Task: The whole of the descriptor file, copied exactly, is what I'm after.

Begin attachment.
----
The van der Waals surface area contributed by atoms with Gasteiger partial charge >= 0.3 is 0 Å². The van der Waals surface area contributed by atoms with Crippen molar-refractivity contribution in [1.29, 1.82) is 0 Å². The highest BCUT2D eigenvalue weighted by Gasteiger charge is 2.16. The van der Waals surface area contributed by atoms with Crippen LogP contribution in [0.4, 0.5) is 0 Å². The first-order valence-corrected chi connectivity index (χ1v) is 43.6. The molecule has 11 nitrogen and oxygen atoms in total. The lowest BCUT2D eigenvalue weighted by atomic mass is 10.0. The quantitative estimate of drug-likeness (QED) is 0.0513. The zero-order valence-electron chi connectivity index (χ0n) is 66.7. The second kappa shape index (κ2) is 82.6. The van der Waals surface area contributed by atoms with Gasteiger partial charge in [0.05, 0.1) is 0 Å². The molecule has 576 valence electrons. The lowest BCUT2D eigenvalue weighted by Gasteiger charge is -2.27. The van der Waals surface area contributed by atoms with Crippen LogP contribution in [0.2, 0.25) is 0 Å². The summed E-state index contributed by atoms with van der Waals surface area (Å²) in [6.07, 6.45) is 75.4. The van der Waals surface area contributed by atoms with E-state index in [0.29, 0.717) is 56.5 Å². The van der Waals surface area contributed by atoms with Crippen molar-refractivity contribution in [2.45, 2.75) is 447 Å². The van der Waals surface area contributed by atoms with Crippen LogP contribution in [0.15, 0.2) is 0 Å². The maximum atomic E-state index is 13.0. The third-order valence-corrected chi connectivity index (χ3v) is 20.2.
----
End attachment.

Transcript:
The van der Waals surface area contributed by atoms with Gasteiger partial charge >= 0.3 is 0 Å². The van der Waals surface area contributed by atoms with Crippen molar-refractivity contribution in [1.29, 1.82) is 0 Å². The highest BCUT2D eigenvalue weighted by Gasteiger charge is 2.16. The van der Waals surface area contributed by atoms with Crippen LogP contribution in [0.4, 0.5) is 0 Å². The first-order valence-corrected chi connectivity index (χ1v) is 43.6. The molecule has 11 nitrogen and oxygen atoms in total. The lowest BCUT2D eigenvalue weighted by atomic mass is 10.0. The quantitative estimate of drug-likeness (QED) is 0.0513. The zero-order valence-electron chi connectivity index (χ0n) is 66.7. The second kappa shape index (κ2) is 82.6. The van der Waals surface area contributed by atoms with Gasteiger partial charge in [0.05, 0.1) is 0 Å². The molecule has 576 valence electrons. The lowest BCUT2D eigenvalue weighted by Gasteiger charge is -2.27. The van der Waals surface area contributed by atoms with Crippen LogP contribution in [0.2, 0.25) is 0 Å². The summed E-state index contributed by atoms with van der Waals surface area (Å²) in [6.07, 6.45) is 75.4. The van der Waals surface area contributed by atoms with E-state index in [0.29, 0.717) is 56.5 Å². The van der Waals surface area contributed by atoms with Crippen molar-refractivity contribution in [2.45, 2.75) is 447 Å². The van der Waals surface area contributed by atoms with Crippen LogP contribution in [0.15, 0.2) is 0 Å². The maximum atomic E-state index is 13.0. The third-order valence-corrected chi connectivity index (χ3v) is 20.2.